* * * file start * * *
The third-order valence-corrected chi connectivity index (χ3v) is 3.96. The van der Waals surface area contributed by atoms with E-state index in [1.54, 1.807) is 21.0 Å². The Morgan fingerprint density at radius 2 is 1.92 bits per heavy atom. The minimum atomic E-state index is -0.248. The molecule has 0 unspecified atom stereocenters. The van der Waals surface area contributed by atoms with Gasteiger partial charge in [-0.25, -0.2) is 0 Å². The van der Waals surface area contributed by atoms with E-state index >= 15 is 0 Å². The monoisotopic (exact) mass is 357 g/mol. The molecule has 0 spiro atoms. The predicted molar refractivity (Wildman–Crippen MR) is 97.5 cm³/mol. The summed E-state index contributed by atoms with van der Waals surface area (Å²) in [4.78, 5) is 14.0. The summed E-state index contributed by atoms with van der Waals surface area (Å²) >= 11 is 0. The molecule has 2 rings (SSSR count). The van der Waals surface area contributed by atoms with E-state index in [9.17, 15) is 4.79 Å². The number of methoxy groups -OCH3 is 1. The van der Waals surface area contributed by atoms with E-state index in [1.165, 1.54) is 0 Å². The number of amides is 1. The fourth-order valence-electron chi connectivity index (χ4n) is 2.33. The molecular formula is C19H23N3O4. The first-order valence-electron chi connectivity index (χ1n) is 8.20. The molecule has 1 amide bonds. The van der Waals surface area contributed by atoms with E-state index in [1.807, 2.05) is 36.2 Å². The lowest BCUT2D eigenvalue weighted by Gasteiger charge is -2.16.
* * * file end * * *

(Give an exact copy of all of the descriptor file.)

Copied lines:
The third-order valence-corrected chi connectivity index (χ3v) is 3.96. The van der Waals surface area contributed by atoms with E-state index in [1.54, 1.807) is 21.0 Å². The Morgan fingerprint density at radius 2 is 1.92 bits per heavy atom. The minimum atomic E-state index is -0.248. The molecule has 0 unspecified atom stereocenters. The van der Waals surface area contributed by atoms with Gasteiger partial charge in [-0.25, -0.2) is 0 Å². The van der Waals surface area contributed by atoms with E-state index >= 15 is 0 Å². The monoisotopic (exact) mass is 357 g/mol. The molecule has 0 spiro atoms. The predicted molar refractivity (Wildman–Crippen MR) is 97.5 cm³/mol. The summed E-state index contributed by atoms with van der Waals surface area (Å²) in [4.78, 5) is 14.0. The summed E-state index contributed by atoms with van der Waals surface area (Å²) >= 11 is 0. The molecule has 2 rings (SSSR count). The van der Waals surface area contributed by atoms with E-state index in [9.17, 15) is 4.79 Å². The number of methoxy groups -OCH3 is 1. The van der Waals surface area contributed by atoms with E-state index in [1.165, 1.54) is 0 Å². The number of amides is 1. The fourth-order valence-electron chi connectivity index (χ4n) is 2.33. The molecular formula is C19H23N3O4. The first-order valence-electron chi connectivity index (χ1n) is 8.20. The molecule has 1 amide bonds. The van der Waals surface area contributed by atoms with E-state index in [1.807, 2.05) is 36.2 Å². The lowest BCUT2D eigenvalue weighted by Gasteiger charge is -2.16.